What is a will?

Ever wondered what a will is and why you need one? Our handy guide explains it all

lady-writing-a-will
(Image credit: getty images)

Arranging a will is a crucial way of not only providing peace of mind to your loved ones after you’ve gone, but potentially protecting them financially too.

However, a whopping 29.6 million UK adults don’t have a will according to financial services provider Canada Life (opens in new tab).  

Read on to find out how wills work and how they can save your family from extra upset when getting your finances in order after you pass away. 

 What is a will? 

A will is a legal document outlining your last wishes regarding how you want your worldly goods to be shared out. This can include any property you own along with your savings, investments and personal items.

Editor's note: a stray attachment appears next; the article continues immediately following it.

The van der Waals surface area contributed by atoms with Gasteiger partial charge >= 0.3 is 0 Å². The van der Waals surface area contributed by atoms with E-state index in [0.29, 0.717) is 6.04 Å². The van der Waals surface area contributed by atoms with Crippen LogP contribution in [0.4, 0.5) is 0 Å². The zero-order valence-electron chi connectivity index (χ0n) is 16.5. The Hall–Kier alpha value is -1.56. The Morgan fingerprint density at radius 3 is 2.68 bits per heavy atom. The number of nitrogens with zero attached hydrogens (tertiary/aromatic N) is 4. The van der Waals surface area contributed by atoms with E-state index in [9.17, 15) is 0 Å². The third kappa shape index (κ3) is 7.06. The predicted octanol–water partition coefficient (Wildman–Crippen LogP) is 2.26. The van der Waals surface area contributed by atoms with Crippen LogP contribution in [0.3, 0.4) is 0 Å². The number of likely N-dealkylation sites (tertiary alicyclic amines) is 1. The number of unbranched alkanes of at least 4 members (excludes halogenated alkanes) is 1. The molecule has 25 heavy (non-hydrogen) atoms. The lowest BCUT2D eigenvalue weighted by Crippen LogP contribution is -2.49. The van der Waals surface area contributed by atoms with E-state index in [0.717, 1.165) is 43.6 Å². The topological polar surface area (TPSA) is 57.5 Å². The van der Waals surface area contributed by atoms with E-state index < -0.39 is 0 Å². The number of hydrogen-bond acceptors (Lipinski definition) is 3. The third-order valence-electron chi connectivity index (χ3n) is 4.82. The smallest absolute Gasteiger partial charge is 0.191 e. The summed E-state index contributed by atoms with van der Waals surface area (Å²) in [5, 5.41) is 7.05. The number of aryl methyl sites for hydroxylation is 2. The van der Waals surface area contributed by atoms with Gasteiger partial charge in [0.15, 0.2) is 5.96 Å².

Your will can be as simple as saying you want to leave the lot to one person, or specifying multiple beneficiaries, including family and friends, along with details of who gets what.

Making your will also provides the opportunity to include any funeral arrangements you would like, although it’s a good idea to let close family know about this too. You can also set out who you would want to care for your children, if you’re no longer around.  

“While you can scribble your will on a piece of paper, it’s not a good idea as you can make mistakes, and you need to make sure it’s signed and witnessed by two independent witnesses”, says Emma Prince, financial adviser at Quilter Financial Advisers (opens in new tab). This is crucial as if a will isn’t done properly, it can be invalid. 

Why do I need a will?